Business / Talking Business

If the food's anything to go by, Poland hits the mark

By Liu Jie (China Daily) Updated: 2015-06-26 10:05

Strolling through the streets of Lodz, the Polish city around 90 minutes' drive from the capital Warsaw, you don't see many Chinese faces.

But Marek Cieslak, its deputy mayor, has a Chinese-language name card.

Since the completion of a 9,826-kilometer cargo train route in April 2013 linking the city to Chengdu, capital of Sichuan province, he said he has received hundreds of business delegations from China.

"We are making great efforts to attract Chinese investment and want some exports of our own to go there, such as agricultural products and processing food, via the route," he said.

The weekly train service between the cities takes 12 days, and can carry around 40 containers. The goods then can be transferred within three days to reach London, Paris, Berlin and Rome using the widespread European railway and road network.

However, only a small amount of Polish goods are returning to China.

Statistics from China's Ministry of Commerce show that in 2014, Poland's imports from China were worth $14.26 billion, while Polish exports in the other direction were just $2.94 billion. By the end of 2013, China's direct investment in Poland was around $10 billion.

My trip there was actually an impulsive decision, suggested by a close friend.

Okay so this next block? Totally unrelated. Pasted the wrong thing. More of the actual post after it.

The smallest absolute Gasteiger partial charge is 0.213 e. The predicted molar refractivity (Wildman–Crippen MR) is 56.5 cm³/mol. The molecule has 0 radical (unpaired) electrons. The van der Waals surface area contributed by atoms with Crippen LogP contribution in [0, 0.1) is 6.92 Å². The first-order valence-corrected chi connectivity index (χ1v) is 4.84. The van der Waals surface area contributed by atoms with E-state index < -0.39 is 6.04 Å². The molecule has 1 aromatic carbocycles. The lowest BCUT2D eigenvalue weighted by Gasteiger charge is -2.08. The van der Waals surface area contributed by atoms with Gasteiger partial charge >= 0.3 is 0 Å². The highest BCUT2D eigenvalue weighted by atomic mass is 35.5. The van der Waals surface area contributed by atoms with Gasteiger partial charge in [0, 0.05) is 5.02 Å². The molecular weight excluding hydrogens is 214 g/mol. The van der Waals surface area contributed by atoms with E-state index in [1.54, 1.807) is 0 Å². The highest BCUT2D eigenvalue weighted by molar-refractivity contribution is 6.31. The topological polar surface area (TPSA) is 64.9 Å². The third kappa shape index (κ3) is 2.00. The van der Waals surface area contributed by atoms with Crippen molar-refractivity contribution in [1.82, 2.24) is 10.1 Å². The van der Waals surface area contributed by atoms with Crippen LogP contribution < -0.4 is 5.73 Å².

The picture in my mind before I arrived was of a largely industrial country, which is also rich in its own culture-but there is so much more to Poland than many people think.

Take its food, for example.

When I got back to China after my seven days in Lodz and Warsaw, one-third of my luggage space was taken up with local produce-cheeses, sausages, hams, pickled vegetables and fruit, all of which was around a quarter of the price of the equivalents in China, either locally supplied or imported, and in some cases double as good.

This possibility never entered my head before I left for Poland.

The country, I discovered, is in fact a major agricultural nation, well-known across Europe for the quality of its apples, dairy products, pork and grains.

Crucially, the sector is dominated by small farm holdings, resulting in fewer fertilizers and pesticides being used, a massive sell for its goods around the world.

Despite their popularity in Europe and China's ever-increasing demand for high-quality food, Polish food products here are rare.

Sui Bo, our tour guide, came to Poland a decade ago to attend the language school in Lodz.

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